Commander of Iraq’s Jaysh al-Mukhtar Militants Arrested

Andrew McGregor

January 10, 2014

Following attacks on a U.S.-supported Iranian dissident group based in Iraq and a Saudi border post and public threats to hit targets in Kuwait, Jaysh al-Mukhtar (Army of the Chosen) leader Wathiq al-Battat was arrested at a Baghdad checkpoint on January 2.

Wathiq al-Battat, leader of Jaysh al-Mukhtar

The stated intention of Jaysh al-Mukhtar at its founding was to protect Iraq’s Shi’a population and aid the national government in fighting Sunni extremist groups such as al-Qaeda and the Islamic State of Iraq and Syria (ISIS). Al-Battat told AP in February 2013 that Jaysh al-Islam was armed by Iran, though Iranian authorities have strongly denied such claims (AP, February 26, 2013). Ahmad Abu Risha, leader of the Sunni Awakening National Council in Iraq, has accused the Shiite-dominated Iraqi government of sponsoring and protecting Jaysh al-Mukhtar (al-Arabiya, February 27, 2013). Prior to forming Jaysh al-Mukhtar in February 2013, al-Battat was a senior figure in Iraq’s Hezbollah Brigades. Al-Battat claims to operate with the approval of all the senior Shi’i religious authorities in the holy city of Najaf and regards Iranian Ayatollah Seyed Ali Hosseini Khamenei as the leader of Jaysh al-Mukhtar (al-Hayat, February 24, 2013).

Jaysh al-Mukhtar claimed responsibility for firing 20 Katyusha rockets and several mortar rounds at the Mujahideen-e-Khalq (MeK – People’s Mujahideen Organization of Iran) compound in the former U.S. “Camp Liberty” (re-named Camp Hurriya) in Baghdad on December 26, 2013, killing three MeK members and wounding several others Al-Battat justified the attack by saying his movement had repeatedly asked the Iraqi government to expel the MeK, “but they are still here.” The MeK saw the hand of the Maliki government behind the attack, while the United States called for the perpetrators to be found and held accountable (Reuters, December 27, 2013). The MeK is a former Marxist group best known for its terrorist attacks against the Iranian regime and an often bizarre personality cult built around its Paris-based leaders that enforces isolation from the outside world and a ban on personal relationships between its male and female members.

Once closely allied to Saddam Hussein, the MeK was a U.S. and EU designated terrorist group until both these bodies abandoned the designation following a well-funded lobbying campaign that fortuitously coincided with a Western desire to pressure Iran in the confrontation over the Islamic State’s nuclear ambitions. The turnabout ignored widespread reports of the movement’s cult-like activities under the leadership of Maryam and Massoud Rajavi (the latter has not been seen in public since 2003). The U.S. Department of State revoked the terrorist designation in September 2012, allowing the group access to frozen assets, but also noted that “the Department [of State] does not overlook or forget the MEK’s past acts of terrorism, including its involvement in the killing of U.S. citizens in Iran in the 1970s and an attack on U.S. soil [against the Iranian UN Mission in New York] in 1992. The Department also has serious concerns about the MEK as an organization, particularly with regard to allegations of abuse committed against its own members.” [1] Both Iraq and Iran continue to designate the MeK as a terrorist group despite its renunciation of violence in 2001.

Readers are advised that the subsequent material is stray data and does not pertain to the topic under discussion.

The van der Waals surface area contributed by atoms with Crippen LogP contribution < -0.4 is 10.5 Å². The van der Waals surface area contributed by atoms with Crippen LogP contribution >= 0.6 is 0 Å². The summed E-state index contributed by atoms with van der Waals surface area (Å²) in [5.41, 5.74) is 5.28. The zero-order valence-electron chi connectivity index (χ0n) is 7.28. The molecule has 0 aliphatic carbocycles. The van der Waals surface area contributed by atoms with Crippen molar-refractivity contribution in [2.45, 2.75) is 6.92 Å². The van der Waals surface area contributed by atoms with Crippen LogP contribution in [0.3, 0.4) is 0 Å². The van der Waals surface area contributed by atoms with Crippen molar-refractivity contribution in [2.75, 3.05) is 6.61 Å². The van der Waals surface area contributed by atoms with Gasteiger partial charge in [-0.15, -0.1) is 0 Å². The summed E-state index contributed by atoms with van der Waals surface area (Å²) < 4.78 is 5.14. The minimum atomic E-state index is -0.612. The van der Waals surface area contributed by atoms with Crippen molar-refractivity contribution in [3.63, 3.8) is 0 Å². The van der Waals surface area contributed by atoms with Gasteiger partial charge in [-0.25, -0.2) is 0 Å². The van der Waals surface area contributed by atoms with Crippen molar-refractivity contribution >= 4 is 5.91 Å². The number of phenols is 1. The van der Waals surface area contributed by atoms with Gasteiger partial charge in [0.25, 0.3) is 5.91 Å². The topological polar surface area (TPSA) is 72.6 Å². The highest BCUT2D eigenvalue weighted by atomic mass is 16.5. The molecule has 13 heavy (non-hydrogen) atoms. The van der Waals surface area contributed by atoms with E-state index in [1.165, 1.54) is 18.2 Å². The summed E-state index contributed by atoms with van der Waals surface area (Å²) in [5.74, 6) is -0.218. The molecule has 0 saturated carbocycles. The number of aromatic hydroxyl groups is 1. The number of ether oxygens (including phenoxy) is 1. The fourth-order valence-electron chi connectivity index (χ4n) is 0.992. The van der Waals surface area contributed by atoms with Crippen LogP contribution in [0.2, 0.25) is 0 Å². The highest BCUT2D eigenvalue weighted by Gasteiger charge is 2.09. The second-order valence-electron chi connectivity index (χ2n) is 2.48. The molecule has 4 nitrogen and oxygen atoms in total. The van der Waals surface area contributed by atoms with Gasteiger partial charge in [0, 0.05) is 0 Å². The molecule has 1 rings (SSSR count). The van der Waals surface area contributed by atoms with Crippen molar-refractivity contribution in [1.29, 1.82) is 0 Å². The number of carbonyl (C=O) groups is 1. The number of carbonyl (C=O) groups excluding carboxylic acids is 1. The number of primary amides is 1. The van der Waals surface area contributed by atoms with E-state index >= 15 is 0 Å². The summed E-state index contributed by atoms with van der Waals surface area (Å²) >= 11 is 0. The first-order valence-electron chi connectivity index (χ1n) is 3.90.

Al-Battat may have felt he had a free hand to act against the MeK at Camp Hurriya after 52 members of the MeK were slain in a September 1, 2013 raid by Iraqi security forces against another MeK compound at Camp Ashraf, north of Baghdad (BBC, September 1, 2013). The raid was just one of many clashes between Iraqi security forces and the MeK since 2009, including a July 29, 2009 raid that killed 11 members of the MeK and injured over 500 others at Camp Ashraf.

Al-Battat’s group had previously launched rockets and mortar rounds at the MeK compound in Camp Hurriyah on February 9, 2013, killing eight and wounding nearly 100 without any serious government response despite calls from Prime Minister Nuri al-Maliki for his arrest. Shortly after the first strike on Camp Hurriyah, al-Battat vowed to target the camp again, saying his movement regarded “striking and killing [MeK members] as an honor as well as a religious and moral duty” (al-Hayat, February 24, 2013).

Jaysh al-Mukhtar also claimed responsibility for a November 2013 mortar attack on an uninhabited area near a Saudi Arabian border post, which al-Battat described as a warning to the kingdom to end its involvement in Iraqi affairs (Reuters, November 21, 2013). Reflecting the strength of Shi’i eschatological beliefs, al-Battat has sworn to “annihilate the infidel, atheist Saudi regime” and all the regimes that support Israel and America by marching on Saudi Arabia with the Hidden Imam upon the latter’s return (Sharqiya TV, February 5, 2013). Twelver Shi’a Muslims believe the 12th Imam (Muhammad ibn Hasan al-Mahdi) has been in hiding in a cave underneath a Samarra mosque since the late 9th century and will return to battle the forces of evil shortly before the Day of Judgment. When it briefly appeared a U.S.-led strike on Syria was imminent in September 2013, al-Battat promised to “cut the West’s economic artery” by attacking Saudi Arabia’s oil facilities and ports in retaliation (Fars News Agency [Tehran], September 11, 2013). Al-Battat’s threats to Kuwait, however, were based on the latter’s decision to build a new port that would compete with the nearby Iraqi port of Umm Qasr (al-Siyasah [Kuwait], February 25, 2013; al-Arabiya, February 27, 2013).


1. “Delisting of the Mujahedin-e Khalq,” U.S. Department of State Media Note, Office of the Spokesperson, Washington D.C., September 28, 2012,

This article was originally published in the January 10, 2014 issue of the Jamestown Foundation’s Terrorism Monitor.